When we have a dispute with a neighbor or a friend, do we look to kill? I certainly hope not.

And if we choose as couples to decouple (I very recently heard that term), we go to mediation or arbitration, or court… courting a divorce and not by the end of a bullet or knife.

War no more ……Has it ever solved anything except for the destruction of Nazi Germany? One war plants the seeds of the next war and the next and the next until we have war forevermore…and we cry for the dead and wounded but the piling of bodies grows ever higher.

So having said that, what should we fear the most? Nuclear war certainly but what if Earth becomes uninhabitable? I guess I could hide under a table in the restaurant, bringing back many memories (not that this new table was any stronger than my elementary school desk) or a bubble that sustains me high in the mountains so I’d be less affected from the melting ice and rising oceans!

Oh well….it’s time to go back to slicing pastrami….and celebrating National Deli Month in August.

See ya at the deli!


July 2019 Ruminations & Ronnifications

Here I am, about seven miles in the air traveling to Memphis, Tennessee – a place I have not been to in over 47 years. My wife Cindy, and I are taking a river cruise on the mighty Mississippi from Memphis to New Orleans. I hope to see Graceland prior to the beginning of the river cruise so I can remember the time my late Aunt Betty danced to “Hound Dog” and other Elvis Presley songs. Understand that my Aunt Betty lived with us as we were growing up. To this day, I get the greatest joy listening to 50s music, smiling with all the warm memories of Aunt Betty, for whom our four-year-old granddaughter is named.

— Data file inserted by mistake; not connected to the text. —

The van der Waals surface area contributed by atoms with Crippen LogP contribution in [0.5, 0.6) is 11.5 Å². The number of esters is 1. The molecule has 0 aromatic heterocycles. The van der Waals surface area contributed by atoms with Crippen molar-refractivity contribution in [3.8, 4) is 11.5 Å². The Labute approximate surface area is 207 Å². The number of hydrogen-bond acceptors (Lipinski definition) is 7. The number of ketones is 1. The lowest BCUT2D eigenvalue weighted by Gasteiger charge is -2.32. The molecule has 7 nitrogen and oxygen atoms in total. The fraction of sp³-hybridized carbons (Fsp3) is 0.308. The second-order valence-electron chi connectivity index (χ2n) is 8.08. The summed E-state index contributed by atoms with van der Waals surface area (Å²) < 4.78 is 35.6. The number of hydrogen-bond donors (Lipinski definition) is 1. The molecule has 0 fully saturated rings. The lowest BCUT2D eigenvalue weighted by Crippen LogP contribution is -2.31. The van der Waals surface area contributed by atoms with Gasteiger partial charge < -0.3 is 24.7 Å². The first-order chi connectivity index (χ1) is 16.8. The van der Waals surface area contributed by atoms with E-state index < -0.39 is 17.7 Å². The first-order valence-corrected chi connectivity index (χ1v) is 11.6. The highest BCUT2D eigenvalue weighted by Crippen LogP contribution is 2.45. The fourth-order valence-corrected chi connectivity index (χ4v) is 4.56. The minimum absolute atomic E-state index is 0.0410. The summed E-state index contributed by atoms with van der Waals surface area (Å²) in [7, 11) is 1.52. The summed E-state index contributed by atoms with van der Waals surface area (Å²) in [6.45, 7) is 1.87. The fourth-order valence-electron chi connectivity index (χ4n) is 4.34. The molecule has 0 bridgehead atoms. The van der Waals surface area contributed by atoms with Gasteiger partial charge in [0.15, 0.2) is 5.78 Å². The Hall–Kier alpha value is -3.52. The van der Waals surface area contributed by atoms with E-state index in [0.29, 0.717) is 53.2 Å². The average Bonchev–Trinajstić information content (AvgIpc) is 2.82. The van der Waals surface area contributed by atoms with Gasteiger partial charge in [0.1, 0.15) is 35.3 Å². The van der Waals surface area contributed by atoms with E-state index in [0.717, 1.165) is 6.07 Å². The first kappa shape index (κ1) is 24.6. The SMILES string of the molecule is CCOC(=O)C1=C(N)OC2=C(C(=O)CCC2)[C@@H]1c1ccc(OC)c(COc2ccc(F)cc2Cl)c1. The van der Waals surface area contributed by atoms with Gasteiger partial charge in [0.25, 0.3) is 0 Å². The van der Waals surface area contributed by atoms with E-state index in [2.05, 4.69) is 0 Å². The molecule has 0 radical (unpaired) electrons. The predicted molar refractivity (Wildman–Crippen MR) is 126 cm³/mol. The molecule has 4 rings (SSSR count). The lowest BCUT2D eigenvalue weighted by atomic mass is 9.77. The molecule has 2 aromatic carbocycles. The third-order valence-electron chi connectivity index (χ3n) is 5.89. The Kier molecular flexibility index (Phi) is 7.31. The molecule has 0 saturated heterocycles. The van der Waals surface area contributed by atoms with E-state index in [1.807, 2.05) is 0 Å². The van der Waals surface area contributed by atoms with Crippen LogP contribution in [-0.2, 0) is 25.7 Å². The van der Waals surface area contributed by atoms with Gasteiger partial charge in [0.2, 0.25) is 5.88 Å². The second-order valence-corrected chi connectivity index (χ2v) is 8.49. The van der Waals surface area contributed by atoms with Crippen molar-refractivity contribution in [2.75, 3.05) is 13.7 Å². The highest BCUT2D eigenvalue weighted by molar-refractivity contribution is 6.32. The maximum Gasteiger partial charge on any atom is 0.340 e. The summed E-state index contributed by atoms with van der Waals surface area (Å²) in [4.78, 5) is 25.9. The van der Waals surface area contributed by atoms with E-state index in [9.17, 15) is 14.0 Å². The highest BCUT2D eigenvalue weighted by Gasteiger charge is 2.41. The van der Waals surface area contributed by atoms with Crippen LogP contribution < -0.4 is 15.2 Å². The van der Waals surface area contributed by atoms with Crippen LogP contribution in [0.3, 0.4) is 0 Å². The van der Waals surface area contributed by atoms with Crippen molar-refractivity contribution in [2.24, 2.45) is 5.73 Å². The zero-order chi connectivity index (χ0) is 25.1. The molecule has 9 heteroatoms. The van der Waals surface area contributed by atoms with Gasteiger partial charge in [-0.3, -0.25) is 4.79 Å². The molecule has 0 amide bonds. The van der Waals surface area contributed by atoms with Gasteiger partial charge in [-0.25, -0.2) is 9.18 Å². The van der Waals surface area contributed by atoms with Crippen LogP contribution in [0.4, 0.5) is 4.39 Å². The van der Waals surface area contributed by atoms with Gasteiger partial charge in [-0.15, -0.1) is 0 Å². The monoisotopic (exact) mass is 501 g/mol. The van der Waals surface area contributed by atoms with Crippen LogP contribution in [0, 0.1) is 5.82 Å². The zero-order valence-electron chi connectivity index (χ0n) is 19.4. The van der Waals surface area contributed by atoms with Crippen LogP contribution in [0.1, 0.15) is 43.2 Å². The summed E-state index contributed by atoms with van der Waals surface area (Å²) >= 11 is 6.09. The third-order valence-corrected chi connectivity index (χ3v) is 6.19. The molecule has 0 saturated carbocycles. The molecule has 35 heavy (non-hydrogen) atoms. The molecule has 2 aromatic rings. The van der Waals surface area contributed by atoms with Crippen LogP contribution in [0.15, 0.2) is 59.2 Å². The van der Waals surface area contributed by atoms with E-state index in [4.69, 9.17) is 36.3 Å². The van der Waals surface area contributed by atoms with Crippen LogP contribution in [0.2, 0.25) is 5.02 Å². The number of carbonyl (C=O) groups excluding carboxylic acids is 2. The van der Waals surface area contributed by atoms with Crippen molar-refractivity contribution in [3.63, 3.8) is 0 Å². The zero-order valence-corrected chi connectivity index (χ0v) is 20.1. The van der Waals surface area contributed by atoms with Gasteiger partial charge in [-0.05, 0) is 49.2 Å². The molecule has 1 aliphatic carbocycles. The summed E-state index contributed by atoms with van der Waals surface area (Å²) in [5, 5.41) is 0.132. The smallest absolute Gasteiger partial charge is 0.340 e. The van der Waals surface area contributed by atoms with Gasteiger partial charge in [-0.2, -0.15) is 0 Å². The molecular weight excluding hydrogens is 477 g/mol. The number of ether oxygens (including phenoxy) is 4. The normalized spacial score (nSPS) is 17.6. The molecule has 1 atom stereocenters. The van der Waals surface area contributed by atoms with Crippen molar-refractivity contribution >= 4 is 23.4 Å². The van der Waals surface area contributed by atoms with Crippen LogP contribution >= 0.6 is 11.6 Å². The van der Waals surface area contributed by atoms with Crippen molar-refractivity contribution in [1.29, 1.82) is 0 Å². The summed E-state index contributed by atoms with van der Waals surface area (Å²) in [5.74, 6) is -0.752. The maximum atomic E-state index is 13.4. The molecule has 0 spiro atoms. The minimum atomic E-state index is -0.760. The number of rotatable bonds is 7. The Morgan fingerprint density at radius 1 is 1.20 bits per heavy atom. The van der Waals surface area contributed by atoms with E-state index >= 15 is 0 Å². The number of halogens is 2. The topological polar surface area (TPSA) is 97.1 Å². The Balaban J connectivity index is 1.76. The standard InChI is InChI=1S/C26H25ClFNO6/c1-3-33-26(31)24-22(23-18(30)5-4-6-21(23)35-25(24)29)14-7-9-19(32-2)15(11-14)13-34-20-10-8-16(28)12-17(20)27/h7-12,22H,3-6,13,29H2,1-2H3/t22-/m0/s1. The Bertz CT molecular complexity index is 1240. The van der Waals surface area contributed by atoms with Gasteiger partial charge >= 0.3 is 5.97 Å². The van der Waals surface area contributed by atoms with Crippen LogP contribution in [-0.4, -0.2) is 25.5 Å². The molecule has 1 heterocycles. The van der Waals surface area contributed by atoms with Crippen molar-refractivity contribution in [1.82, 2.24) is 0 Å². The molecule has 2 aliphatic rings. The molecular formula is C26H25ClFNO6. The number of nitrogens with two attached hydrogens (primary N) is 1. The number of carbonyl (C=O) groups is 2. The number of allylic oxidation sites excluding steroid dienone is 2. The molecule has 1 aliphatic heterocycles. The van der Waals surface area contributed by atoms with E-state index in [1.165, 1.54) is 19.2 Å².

Just prior to boarding the plane at LaGuardia Airport in New York City, I recognized a Congressman from – of all places – the Volunteer State, Tennessee. It was U.S. representative, Steve Cohen. Anyone who knows me knows I could never pass up the opportunity to converse with a politician. I told him that, in a few weeks, I would be catering an event in Washington, D.C.

Lo and behold, he said he would be attending. I then told the Congressman that I would be slicing the succulent double-steamed pastrami at that event. I did tell him, however, that I wouldn’t be serving fried chicken, as there was a famous picture of the good Congressman munching on fried chicken while some of his fellow Congressmen were questioning the Attorney General of the United States, William Barr, about the Mueller Report.

He then told me that, on the cruise I was taking, there would be ample amounts of southern fried chicken to nosh on. And my wandering mind is still wondering if he, the good Congressman, was washing down that Kentucky fried chicken with some of that well-known Tennessee whiskey.

See y’all at the Deli.


P.S. Tennessee Congressman, Steve Cohen, did indeed attend the DNC event in Washington, D.C. that Ben’s catered!

June 2019 Ruminations & Ronnifications

I can still remember. April showers bring May flowers and so what does the Mayflower bring? Pilgrims!

But not those immigrants, silly. Rather, our latest wave of immigration includes those from India, Pakistan, the Pacific Rim, Central America, etc.

Unlike most African-Americans – who were forcibly brought to this country – the immigrants of yesteryear desperately came here to seek a better life in the land of opportunity. Isn’t it a wonderful testament to the United States of America that people still want to come here, even with its warts?

We are probably the most diverse nation on the planet with input from so many different cultures and an appreciation of so many perspectives. The common denominator here is that most people simply want to put food on their table, a roof over their head, and a good education for their offspring… in a peaceful environment. They came from places where they may have been persecuted, tortured, and/or imprisoned for a whole host of reasons…. many of which we cringe when we see and hear the offenses.